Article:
Self-powered patch monitors glucose levels during exercise

Rachel England
Diabetics could soon have an effective, non-invasive way to measure glucose levels during exercise, thanks to a patch designed by researchers at the State University of New York.

Diabetics could soon have an effective, non-invasive way to measure glucose levels during exercise, thanks to a patch designed by researchers at the State University of New York. The paper-based patch sticks directly onto the skin like a band aid, and wicks sweat into a reservoir where it's converted into electrical energy, powering a biosensor that monitors glucose without the need for external power.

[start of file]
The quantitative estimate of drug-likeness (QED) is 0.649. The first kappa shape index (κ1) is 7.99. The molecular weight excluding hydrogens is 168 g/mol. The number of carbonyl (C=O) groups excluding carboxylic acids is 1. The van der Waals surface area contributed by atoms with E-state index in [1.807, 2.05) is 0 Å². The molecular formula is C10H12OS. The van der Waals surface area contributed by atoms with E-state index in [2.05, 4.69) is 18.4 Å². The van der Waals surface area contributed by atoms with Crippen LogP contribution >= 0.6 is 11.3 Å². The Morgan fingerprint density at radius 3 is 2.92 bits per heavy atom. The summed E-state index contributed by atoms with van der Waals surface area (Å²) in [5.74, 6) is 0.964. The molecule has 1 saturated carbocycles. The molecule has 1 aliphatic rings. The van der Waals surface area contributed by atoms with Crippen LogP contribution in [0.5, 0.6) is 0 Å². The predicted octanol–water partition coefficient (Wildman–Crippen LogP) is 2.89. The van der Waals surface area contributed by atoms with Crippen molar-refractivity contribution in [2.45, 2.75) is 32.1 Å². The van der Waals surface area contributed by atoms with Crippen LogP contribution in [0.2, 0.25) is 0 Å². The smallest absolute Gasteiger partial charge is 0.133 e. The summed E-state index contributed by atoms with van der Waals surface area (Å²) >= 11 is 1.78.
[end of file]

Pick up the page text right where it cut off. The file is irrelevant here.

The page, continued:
It's a significant develop because glucose tracking traditionally relies on invasive measures, such as pricking a finger to draw blood or sensors under the skin, which then require additional kit to provide a reading. There are some devices that can monitor glucose non-invasively through sweat, but a recurring problem for these has been too muchsweat rendering the kit unusable. Preventing hypoglycaemia during exercise, then, has been a big challenge, but the new patch could represent an effective and inexpensive means of overall diabetes management which, according to the researchers, "holds considerable promise".

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